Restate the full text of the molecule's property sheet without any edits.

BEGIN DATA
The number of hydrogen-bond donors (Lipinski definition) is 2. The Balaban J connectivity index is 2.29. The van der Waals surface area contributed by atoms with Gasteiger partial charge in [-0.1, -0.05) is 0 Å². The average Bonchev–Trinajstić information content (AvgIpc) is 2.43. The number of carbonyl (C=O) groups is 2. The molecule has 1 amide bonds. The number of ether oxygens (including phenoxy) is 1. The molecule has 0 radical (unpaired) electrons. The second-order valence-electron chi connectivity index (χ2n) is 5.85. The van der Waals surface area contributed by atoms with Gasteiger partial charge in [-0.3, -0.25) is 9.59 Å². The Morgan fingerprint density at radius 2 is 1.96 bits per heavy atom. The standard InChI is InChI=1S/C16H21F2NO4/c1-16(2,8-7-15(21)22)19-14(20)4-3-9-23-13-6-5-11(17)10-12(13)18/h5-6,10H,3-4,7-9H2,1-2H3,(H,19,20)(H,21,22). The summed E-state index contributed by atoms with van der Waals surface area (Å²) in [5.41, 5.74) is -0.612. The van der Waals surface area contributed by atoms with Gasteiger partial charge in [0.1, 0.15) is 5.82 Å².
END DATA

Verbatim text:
The number of hydrogen-bond donors (Lipinski definition) is 2. The Balaban J connectivity index is 2.29. The van der Waals surface area contributed by atoms with Gasteiger partial charge in [-0.1, -0.05) is 0 Å². The average Bonchev–Trinajstić information content (AvgIpc) is 2.43. The number of carbonyl (C=O) groups is 2. The molecule has 1 amide bonds. The number of ether oxygens (including phenoxy) is 1. The molecule has 0 radical (unpaired) electrons. The second-order valence-electron chi connectivity index (χ2n) is 5.85. The van der Waals surface area contributed by atoms with Gasteiger partial charge in [-0.3, -0.25) is 9.59 Å². The Morgan fingerprint density at radius 2 is 1.96 bits per heavy atom. The standard InChI is InChI=1S/C16H21F2NO4/c1-16(2,8-7-15(21)22)19-14(20)4-3-9-23-13-6-5-11(17)10-12(13)18/h5-6,10H,3-4,7-9H2,1-2H3,(H,19,20)(H,21,22). The summed E-state index contributed by atoms with van der Waals surface area (Å²) in [5.41, 5.74) is -0.612. The van der Waals surface area contributed by atoms with Gasteiger partial charge in [0.1, 0.15) is 5.82 Å².